Microsoft today launched Office Insider, an ongoing preview program for Office 365 subscribers looking to test new features and improvements coming to the suite’s apps. Office Insider currently only applies to Office 2016 for Windows, which arrived just two months ago, though Microsoft said that a Mac version “is coming soon.”
This is essentially the Microsoft Office counterpart to the Windows Insider program, which allows anyone to try preview builds of Windows 10. Testers can report bugs, try new features, and offer feedback to Microsoft on soon-to-be released features and improvements. The main difference is that the Windows Insider debuted before Windows 10 even went into preview, while Office Insider is launching long after Office 2016 has already shipped.
Nevertheless, the move ties into Microsoft’s plans to update its Office apps on a monthly basis. “Every month the Office engineering team ships updates across the Office apps, to include new functionality,” a Microsoft spokesperson told VentureBeat. This month, the big highlights are two new PowerPoint features: Designer and Morph.
The first is a cloud-powered recommendation engine and the second is smart animation technology. Both are tools that help automate the creation of slides and presentations, cutting down the time it takes to build a polished PowerPoint deck.
PowerPoint Designer is all about helping you build “differentiated” presentations. The workflow is as follows: Drop an image into your presentation, and if Designer detects that it can help, it will provide you with several design ideas in the right-hand pane which you can apply to the current slide. All you have to do is pick one.
So it’s like Clippy? Microsoft sure as hell hopes not. For Clippy, “pretty much 100 percent of the time you didn’t care,” Chris Maloney, senior program manager of PowerPoint, told VentureBeat. Designer is data-driven, meaning the right-hand pane only shows up “when we believe we are able to deliver something of value to the customer.”
In fact, the feature uses machine learning: automated design and smart image analysis. Microsoft says professional graphic designers helped develop over 12,000 creative blueprints for Designer, which leverages cloud intelligence to analyze and figure out which blueprints works best with your content. The company used its own in-house professional graphics team to build the design ideas, though some originated outside of Microsoft.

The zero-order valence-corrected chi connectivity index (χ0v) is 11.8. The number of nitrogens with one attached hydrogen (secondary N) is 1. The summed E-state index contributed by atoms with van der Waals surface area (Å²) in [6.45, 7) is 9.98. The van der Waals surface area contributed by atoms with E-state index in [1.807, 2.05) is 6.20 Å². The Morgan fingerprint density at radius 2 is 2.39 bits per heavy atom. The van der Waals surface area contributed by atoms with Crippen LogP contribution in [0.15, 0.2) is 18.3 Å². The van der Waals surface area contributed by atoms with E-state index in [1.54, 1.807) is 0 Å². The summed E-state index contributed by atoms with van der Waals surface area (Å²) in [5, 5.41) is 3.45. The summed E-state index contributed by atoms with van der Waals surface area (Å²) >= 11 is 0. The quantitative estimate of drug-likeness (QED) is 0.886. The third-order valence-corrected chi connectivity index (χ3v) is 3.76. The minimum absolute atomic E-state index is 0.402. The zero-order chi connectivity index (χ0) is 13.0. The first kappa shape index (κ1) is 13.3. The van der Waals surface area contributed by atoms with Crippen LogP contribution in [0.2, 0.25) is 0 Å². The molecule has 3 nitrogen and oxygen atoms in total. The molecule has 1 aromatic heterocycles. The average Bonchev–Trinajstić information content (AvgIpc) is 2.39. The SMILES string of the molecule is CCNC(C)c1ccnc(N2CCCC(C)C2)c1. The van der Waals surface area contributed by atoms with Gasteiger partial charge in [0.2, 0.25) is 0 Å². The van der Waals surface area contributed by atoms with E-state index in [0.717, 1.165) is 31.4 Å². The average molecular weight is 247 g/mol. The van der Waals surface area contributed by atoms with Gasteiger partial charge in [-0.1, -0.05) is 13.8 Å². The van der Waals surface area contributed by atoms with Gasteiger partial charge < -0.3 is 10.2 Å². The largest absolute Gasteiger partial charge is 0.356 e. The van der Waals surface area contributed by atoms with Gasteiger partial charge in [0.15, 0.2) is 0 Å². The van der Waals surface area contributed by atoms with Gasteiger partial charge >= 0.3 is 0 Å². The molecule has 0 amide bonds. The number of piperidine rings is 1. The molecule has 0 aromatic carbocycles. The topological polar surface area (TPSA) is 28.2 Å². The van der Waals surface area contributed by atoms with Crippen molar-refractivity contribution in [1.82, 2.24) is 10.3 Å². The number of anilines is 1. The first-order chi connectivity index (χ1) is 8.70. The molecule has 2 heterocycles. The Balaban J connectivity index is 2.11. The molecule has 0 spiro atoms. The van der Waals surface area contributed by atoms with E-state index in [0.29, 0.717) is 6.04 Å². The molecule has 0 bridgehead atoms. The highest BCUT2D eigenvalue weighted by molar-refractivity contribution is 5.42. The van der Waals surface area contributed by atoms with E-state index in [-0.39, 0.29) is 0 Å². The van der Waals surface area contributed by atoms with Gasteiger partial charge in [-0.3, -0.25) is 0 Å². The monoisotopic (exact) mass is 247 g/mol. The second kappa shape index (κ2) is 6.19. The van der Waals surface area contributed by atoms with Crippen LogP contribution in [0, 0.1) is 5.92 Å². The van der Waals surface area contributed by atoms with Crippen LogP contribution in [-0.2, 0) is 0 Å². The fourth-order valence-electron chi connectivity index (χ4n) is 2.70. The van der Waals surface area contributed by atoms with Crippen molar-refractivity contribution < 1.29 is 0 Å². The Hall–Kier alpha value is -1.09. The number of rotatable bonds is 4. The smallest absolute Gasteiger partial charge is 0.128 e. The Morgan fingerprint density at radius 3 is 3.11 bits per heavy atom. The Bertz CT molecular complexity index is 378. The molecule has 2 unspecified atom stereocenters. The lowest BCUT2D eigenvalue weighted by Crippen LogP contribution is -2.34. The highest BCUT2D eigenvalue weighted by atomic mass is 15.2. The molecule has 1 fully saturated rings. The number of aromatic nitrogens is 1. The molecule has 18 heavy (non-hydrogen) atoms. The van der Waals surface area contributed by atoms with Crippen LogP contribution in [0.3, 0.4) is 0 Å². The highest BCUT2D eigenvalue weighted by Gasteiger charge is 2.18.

Designer can detect if the image is a photograph (as opposed to clip art), contains a natural scene or a face, is a graph or chart, and so on. Based on that, it can decide which parts of your image should remain visible, if anything can be cropped, whether the image should go in the background or foreground, and what blueprints to suggest. “The end result is a high quality and customized presentation, in seconds,” Microsoft claims.
Because it is powered by the cloud, Designer will improve over time. Microsoft will not only add more design ideas, but it will also expand which slide types the tool can tweak.
PowerPoint Designer is all about helping you build “more impactful” presentations. The workflow for Morph is a lot more complicated: You’re essentially duplicating slides you want morphed together, moving objects based on how you want them to animate, clicking Morph, and hoping it knows what you’re trying to pull off.
It’s quick and dirty. But, when Morph works, the process can take just a few minutes to a couple of hours, depending on what you’re trying to create. That’s certainly better than days or even weeks for serious animations.
You provide the various states you want your object to shift into, and Morph does the heavy lifting. Transitions are set to 2 seconds by default, though you can naturally change this as you see fit.
You are building “cinematic motions,” as Microsoft calls them. Put more simply, Morph animates across slides. Rather than regular text or image animations, the tool can animate 3D shapes. It can be applied at a word or even character level, including text wrapping.
The goal is to make it more accessible to everyone who wants to use animations. Experts meanwhile get even more control and features around shape transformation.
The above features will only be available to Office 365 subscribers. Furthermore, while Microsoft is promising monthly updates, there is a delay this time around, largely due to the fact the Office Insider program also launched today.
“Moving forward, the first public availability of those updates will be Office Insider for consumers, and Office 365 First Release for commercial customers,” a Microsoft spokesperson told VentureBeat. “This allows us to get customer feedback from a small, actively engaged customer base and adjust if needed prior to rolling out more broadly. In many cases for monthly feature releases, there will be just a week or so between availability for Insiders and the broader customer base.”
In short, you can expect Designer and Morph to hit Windows users in two to four weeks and reach other platforms “in the coming months.” Starting in December, monthly updates will start rolling out broadly just a week after Insiders get it.